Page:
The series: We look at decision makers among Canada's mid-sized companies who took successful action in a competitive global digital economy.
Arnold Leung founded Appnovation Technologies at 22 after graduating from university in 2007. Today, the company has 15 global offices and about 250 employees. But it got there in a way that experts say can be treacherous to navigate.
Since its founding, the company – a provider of open-source technology for app and website development and management – has built a sizable roster of recognizable partners around the world, including Maple Leaf Sports & Entertainment (MLSE), owner of both the Toronto Raptors basketball and the Maple Leafs hockey teams. MLSE needed a better way to connect to and engage with its fan base, particularly Leafs fans. Using an open-source content management system called Drupal, Appnovation designed a faster, more accurate site for Leafs Nation.
The Vancouver-based tech company now has offices globally, including in the United States, Britain and Hong Kong. But in early 2016, Mr. Leung and his team set their eyes on mainland Europe and knew that they would have to think big if they wanted to break into such a large market. This meant acquiring a company that was already established in their target market and diving into the world of global acquisitions.
"It's always been our strategy to be a global company, so we're always following a road map to expansion," explains Mr. Leung. "And we find that acquisition is a faster route to global expansion rather than organic growth."
After nine months of planning, Appnovation announced its first acquisition with Wunderkraut Benelux (made up of Wunderkraut Belgium and Wunderkraut Netherlands) – also a provider of the content management system Drupal – with an established client base and talent throughout Europe. The match made sense for a multitude of reasons, explains Mr. Leung.
The acquisition brought Appnovation employee numbers from 85 to about 250.
"We wanted to enter into the European market and we believed that Belgium and Netherlands would be the perfect choices to begin with, as these markets have a high percentage of English speakers," says Mr. Leung. "We were looking at other companies too, but this company had an amazing portfolio of customers with leading companies …and amazing people, so it made sense for us."
Indeed, acquisitions are tricky strategies to navigate, with many looking good on paper, but their realities can be disastrous and costly. Between 70 to 90 per cent of mergers and acquisitions fail, according to the Harvard Business Review.
And even if a merger does take place, it is often difficult to integrate two companies under one common corporate goal. What makes the situation even more complex – particularly on a global scale – is the merging of two sets of employees with different cultures, work habits, personalities and skillsets.
Without a clear acquisition strategy in hand, an acquisition will struggle to make it to the finish line, explains Michelle Alphonso, managing director, transactions and national transaction advisory services leader at Grant Thornton LLP (Canada).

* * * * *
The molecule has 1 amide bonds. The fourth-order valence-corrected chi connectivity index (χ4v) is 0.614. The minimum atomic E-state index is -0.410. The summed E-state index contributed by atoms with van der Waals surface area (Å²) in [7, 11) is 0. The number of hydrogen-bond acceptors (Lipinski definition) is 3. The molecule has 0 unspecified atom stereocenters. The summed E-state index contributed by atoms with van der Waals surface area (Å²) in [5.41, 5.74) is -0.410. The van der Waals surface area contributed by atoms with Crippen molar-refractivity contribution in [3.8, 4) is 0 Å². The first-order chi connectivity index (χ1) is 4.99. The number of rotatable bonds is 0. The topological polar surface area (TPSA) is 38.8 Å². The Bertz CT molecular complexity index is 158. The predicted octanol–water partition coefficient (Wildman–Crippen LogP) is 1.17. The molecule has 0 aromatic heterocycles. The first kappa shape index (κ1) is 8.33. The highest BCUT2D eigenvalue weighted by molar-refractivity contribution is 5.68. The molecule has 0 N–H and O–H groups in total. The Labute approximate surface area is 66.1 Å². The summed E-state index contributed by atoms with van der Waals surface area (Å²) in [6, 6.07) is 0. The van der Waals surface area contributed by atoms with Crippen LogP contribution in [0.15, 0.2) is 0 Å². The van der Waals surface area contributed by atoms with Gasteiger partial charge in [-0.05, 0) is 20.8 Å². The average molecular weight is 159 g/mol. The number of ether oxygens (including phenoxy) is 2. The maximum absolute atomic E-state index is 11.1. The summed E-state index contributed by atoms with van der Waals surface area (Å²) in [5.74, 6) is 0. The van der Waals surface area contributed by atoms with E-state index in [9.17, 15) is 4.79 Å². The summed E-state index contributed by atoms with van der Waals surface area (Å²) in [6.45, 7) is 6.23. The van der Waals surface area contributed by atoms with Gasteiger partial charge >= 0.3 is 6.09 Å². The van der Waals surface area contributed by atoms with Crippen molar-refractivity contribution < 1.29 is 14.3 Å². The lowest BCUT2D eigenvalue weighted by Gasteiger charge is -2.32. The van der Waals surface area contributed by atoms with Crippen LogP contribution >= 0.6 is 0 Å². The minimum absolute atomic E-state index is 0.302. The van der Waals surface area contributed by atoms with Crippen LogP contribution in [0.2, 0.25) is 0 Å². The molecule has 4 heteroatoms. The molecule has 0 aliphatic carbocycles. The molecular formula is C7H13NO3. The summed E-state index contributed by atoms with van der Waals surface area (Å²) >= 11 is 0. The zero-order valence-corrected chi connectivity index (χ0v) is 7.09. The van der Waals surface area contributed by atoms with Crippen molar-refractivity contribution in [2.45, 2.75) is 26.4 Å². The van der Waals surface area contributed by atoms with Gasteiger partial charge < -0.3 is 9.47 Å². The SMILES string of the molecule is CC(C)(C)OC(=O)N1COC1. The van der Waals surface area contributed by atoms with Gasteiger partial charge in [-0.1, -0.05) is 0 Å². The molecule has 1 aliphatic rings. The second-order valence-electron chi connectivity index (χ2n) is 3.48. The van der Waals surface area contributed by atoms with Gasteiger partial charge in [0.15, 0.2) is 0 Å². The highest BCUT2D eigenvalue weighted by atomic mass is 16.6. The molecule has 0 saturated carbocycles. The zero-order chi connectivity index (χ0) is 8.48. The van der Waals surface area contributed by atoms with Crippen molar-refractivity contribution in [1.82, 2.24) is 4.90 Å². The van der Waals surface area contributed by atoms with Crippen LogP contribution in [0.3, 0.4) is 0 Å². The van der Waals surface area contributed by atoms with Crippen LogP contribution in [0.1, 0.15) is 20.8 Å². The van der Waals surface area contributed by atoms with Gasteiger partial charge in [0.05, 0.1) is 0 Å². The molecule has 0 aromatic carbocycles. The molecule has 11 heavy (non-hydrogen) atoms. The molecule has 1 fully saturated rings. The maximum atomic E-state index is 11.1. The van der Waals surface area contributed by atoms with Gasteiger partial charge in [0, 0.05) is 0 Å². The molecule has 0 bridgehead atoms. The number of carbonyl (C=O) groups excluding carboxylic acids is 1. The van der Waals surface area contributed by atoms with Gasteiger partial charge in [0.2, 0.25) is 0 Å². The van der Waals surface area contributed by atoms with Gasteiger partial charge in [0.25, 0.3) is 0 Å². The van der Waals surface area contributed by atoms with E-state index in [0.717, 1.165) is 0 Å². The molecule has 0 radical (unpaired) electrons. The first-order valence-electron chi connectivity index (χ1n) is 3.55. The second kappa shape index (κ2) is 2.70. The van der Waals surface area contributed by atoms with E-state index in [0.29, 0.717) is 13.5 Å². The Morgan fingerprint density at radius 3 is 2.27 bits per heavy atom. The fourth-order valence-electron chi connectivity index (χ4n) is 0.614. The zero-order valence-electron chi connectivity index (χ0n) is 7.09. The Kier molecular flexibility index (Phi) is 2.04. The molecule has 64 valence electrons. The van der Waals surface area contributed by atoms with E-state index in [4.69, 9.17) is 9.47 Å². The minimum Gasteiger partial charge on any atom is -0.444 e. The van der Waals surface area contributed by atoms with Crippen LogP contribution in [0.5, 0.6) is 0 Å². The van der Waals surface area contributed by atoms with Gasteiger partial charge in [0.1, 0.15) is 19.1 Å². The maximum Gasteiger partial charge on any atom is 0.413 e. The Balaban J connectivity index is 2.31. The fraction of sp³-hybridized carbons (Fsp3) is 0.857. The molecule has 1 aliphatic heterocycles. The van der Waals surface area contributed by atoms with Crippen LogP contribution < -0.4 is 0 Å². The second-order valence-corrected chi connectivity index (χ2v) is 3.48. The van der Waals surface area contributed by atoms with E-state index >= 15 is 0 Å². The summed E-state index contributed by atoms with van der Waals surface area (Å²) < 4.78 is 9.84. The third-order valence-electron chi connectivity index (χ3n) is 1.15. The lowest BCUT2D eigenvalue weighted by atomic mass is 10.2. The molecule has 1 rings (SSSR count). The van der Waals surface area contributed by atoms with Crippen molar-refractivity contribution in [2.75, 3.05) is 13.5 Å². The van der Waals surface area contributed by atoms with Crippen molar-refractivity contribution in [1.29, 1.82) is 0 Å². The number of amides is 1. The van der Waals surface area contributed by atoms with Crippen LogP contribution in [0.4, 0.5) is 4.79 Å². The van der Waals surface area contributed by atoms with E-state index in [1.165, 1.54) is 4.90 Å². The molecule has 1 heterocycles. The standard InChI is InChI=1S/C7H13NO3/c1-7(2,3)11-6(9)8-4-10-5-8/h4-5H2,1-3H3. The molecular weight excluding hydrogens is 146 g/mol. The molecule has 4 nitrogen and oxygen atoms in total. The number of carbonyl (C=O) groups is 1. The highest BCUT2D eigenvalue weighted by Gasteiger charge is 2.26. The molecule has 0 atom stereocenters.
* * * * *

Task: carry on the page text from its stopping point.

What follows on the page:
"We advise our clients to make sure that they are standing on stable ground before pursuing an acquisition," she explains. "When you're taking two businesses and trying to amalgamate them and merge them together, there is a lot of value that can be lost in that process. When you have two different teams coming together, there might be cultural differences or the processes are different, so if you're not on stable ground yourself, it becomes very hard to guide the second company through a proper integration process."
It is not only necessary to know what the company wants to achieve through the act of acquisition (for instance, growing globally), "But also how big an acquisition you can make, how you are going to financially support an acquisition, and who are the people you want to protect through the process," says Ms. Alphonso.
A recent study by KPMG reports that only about a third of mergers, acquisitions and takeovers in North America "add value," and about 70 per cent actually reduce shareholder worth, with 66 per cent of the reduction occurring "after the two sides had reached an understanding."
Andreas Schotter is a professor of international business, specializing in global strategy, at the University of Western Ontario's Ivey Business School and says when companies consider a global acquisition there can never be a point when the company is not willing to walk away.
"When acquisitions fail it usually comes down to poor acquisition target, [failure] of the post-acquisition integration team, and perhaps the worst … the inability to walk away from the deal."
And it is much harder than people might think. Acquisitions take time – months, years even – and sometimes companies can get into situations where the amount of time they have spent putting a deal together becomes a major factor in the deal-making process.
"It almost becomes past-dependent on the time spent on this acquisition … and you end up agreeing to a deal, which is really something that you should walk away from."
But Appnovation's head says the company has found its perfect partner and has taken several steps to ensure its post-acquisition era goes smoothly. This includes the creation of a centralized marketing function and its support maintenance team, "so that our customers and team members can access support around the world," says Mr. Leung.
As for the future of Appnovation, "We're definitely open to other acquisition opportunities as they come up."
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